Tell Me About < -le > !

Here's why Melvyn Ramsden's "Real Spelling" argument is just plain wrong:

Anyone who's been victimized by a phonics program has been taught the falsehood of the "consonant-<le>" syllable. I've written about the <-le> before on both this blog and my archival blog, but this is a little different.

When I first started studying with Melvyn, I noticed that in his Teacher's ToolBox, Kit 4, Theme J, he made the claim that an <le> was not a suffix, but what he called a "base-forming particle."

That's silly. It can't be exclusively a "base-forming" anything, because it's at the end of the suffixes and suffix constructions <-able>, <-ible>, <-acle>, and <-icle>, as in readable, responsible, spectacle, and cubicle.

And it's also silly because you can actually see that the <le> is a suffix in many words, like speckle, nestle, sparkle, handle, and more. When I pointed this out to Melvyn, he responded [I still have the email] that he doesn't call it a suffix because it's not always a suffix. For example, in ankle or jungle.

I was stunned, because that's not a coherent argument. I pointed out that an <ing> is not always a suffix: bring, fling, string, but that doesn't mean there is no <-ing> suffix. Likewise with the <-ed> in sled and shed. He did that thing where he kind of cocks his head to one side but doesn't really say anything because he's not ready to commit. That was in 2013.

I kept studying the <-le> with the help of a colleague in Ohio who gathered data. I soon observed that the <-le> suffix functions as a vowel suffix, doubling a preceding single consonant after a single vowel letter, and replacing a replaceable <e>:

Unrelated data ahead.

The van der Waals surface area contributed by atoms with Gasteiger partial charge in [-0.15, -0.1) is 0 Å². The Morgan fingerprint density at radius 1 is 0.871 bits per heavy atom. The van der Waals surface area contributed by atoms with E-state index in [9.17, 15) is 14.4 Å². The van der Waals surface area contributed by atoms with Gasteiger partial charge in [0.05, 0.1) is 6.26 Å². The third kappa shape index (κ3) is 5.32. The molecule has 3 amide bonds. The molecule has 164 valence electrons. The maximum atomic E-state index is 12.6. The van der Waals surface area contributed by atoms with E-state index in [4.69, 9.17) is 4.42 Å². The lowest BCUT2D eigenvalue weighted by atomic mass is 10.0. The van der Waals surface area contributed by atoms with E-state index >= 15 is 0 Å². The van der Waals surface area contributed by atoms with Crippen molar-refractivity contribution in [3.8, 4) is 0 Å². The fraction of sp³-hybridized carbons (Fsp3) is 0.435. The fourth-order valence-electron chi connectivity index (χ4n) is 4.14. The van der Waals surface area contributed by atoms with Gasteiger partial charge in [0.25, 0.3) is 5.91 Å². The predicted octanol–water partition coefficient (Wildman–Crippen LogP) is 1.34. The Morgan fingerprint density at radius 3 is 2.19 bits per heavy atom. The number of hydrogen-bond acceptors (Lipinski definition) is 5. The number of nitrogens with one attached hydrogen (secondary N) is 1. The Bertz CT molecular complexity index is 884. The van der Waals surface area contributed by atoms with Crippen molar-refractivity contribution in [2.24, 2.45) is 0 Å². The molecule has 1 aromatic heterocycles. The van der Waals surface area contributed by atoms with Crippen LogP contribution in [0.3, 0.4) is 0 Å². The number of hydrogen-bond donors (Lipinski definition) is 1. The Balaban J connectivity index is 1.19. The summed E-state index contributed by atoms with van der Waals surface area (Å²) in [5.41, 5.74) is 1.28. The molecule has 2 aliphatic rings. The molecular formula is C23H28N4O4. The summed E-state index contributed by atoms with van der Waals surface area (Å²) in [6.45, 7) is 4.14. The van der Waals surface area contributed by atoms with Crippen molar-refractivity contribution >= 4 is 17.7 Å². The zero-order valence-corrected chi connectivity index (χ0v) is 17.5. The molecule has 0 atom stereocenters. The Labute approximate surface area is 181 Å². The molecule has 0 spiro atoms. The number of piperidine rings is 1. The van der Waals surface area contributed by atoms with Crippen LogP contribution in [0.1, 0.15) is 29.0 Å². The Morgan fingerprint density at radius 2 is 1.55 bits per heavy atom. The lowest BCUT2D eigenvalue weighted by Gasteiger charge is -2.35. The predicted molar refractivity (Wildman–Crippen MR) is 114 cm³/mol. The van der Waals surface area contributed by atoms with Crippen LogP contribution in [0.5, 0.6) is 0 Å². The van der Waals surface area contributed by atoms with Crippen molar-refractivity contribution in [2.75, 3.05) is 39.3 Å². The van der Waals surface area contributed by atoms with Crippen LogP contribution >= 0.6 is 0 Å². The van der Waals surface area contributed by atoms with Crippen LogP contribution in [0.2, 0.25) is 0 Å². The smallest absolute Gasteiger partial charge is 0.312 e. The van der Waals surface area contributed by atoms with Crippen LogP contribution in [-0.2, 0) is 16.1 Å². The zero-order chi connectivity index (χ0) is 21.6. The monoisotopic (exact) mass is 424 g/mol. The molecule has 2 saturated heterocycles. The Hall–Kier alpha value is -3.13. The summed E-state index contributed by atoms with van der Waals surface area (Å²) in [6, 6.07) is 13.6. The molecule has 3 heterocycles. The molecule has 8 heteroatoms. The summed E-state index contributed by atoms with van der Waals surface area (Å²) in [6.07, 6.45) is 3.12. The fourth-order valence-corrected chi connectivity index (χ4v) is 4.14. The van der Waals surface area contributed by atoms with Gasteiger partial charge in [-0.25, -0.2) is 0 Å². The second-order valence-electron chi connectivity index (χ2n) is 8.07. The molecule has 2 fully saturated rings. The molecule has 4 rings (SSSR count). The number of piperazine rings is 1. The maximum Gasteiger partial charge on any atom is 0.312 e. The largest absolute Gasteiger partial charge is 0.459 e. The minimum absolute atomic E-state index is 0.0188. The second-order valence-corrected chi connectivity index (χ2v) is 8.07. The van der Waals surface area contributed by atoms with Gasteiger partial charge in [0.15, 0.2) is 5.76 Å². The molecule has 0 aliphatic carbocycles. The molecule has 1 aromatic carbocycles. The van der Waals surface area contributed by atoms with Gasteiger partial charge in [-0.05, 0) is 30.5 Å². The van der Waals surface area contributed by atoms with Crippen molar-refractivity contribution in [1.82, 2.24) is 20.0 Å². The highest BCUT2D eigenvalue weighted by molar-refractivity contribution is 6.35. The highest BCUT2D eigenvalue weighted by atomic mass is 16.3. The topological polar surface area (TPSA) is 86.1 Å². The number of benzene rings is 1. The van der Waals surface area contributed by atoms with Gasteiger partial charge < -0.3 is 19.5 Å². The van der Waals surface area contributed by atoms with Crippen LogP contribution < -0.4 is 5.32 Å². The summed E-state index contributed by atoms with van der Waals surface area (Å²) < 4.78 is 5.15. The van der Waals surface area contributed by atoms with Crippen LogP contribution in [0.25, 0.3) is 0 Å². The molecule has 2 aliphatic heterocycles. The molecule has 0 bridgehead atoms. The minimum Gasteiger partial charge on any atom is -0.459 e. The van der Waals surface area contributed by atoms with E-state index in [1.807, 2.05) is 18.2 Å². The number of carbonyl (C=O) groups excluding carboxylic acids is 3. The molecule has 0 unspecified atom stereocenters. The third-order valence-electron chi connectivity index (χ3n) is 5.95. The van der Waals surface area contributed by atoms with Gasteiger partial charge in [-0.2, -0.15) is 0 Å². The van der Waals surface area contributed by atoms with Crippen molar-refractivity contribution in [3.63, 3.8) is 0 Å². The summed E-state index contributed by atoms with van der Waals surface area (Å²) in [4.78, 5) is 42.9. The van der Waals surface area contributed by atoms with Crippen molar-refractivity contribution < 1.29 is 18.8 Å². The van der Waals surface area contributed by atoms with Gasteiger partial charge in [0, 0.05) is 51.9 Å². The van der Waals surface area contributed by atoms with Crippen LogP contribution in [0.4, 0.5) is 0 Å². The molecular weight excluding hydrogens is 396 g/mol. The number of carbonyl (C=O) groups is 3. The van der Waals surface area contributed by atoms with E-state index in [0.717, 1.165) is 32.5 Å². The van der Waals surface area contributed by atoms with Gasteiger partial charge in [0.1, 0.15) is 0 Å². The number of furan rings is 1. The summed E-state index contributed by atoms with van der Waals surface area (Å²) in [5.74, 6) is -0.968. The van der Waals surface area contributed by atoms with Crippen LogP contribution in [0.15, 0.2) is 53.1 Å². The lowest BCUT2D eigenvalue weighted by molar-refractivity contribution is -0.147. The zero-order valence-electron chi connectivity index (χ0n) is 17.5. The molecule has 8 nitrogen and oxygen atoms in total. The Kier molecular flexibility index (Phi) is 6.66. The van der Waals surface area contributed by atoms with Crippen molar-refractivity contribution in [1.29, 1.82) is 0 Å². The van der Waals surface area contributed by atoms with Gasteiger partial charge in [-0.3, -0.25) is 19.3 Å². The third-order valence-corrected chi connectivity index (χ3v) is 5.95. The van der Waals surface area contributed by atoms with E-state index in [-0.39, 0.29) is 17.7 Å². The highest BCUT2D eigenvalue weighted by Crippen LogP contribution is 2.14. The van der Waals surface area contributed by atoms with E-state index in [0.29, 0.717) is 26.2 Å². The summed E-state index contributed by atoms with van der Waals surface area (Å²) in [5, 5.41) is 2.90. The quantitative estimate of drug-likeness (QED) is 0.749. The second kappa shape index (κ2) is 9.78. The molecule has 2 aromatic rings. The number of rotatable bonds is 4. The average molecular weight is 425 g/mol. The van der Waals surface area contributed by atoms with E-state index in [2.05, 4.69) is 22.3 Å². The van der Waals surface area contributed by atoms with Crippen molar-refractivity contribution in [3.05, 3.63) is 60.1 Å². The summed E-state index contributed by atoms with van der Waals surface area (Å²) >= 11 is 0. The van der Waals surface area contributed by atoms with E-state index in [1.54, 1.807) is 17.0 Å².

mid + le ➙ middle
pad + le ➙ paddle
side + le ➙ sidle
lade + le ➙ ladle

The term "base-forming particle" is a totally invented term. Melvyn made it up. While he says he invented nothing, he absolutely has invented some terminology, and this is one example. The term "base" is well established, and linguistics does deal with "particles," but he cobbled that concept together on his own. Moreover, an <-le> is NOT a "base-forming" anything. It is sometimes a suffix, and sometimes not.

In linguistics, a particle is a function word or other form that, historically speaking, had no inflected forms, and in the present day, is used with another, lexical word to impart a single meaning. A good example of particles in English are the P-words used in phrasal verbs like give up, give in, give out, hand over, hand in, hand off, hand out. Phrasal and prepositional verbs are one of the more challenging things I teach in Grammar for Grown-Ups.

Other languages may have modal or aspectual particles that are attached to lexical forms. Arabic has an interrogative particle and a locative particle and others that attach right to a lexical or another functional radical.

If you grew up Catholic, like I did, you may have heard the Aramaic question, "Eloi, eloi, lama sabachthani?" It literally means "My God, my God, to what have you left me?" but it's most often rendered as "why have you forsaken me"? The "la" at the beginning of lama is a locative particle meaning 'to.' The "oi" or sometimes "i" on the end of Eloi or Eli is a possessive first person particle that means "my." I didn't learn that as a Catholic, though; I learned it as a student of Semitic linguistics.

But PDE doesn't have particles like that, that actually fix to a word.

When I emailed Melvyn back in 2013 about my <-le> discoveries, here's what he said: "Absolutely fascinating - et très vraisemblable. I've been casting an increasingly beady eye over the now five-year-old Kit 4 with revision in mind. Your hypothesis could well bring a sparkle to Theme 4J!"

Alas, his ToolBox still makes the same flawed claim that an <-le> cannot be a suffix. He has changed his tune, however, from "base-forming particle" to "element-forming particle." Much of his position rests on the argument that some word sums don't resolve, like

daze + le ➙ *dazle, not dazzle

Here's why Melvyn Ramsden's "Real Spelling" argument is just plain wrong:

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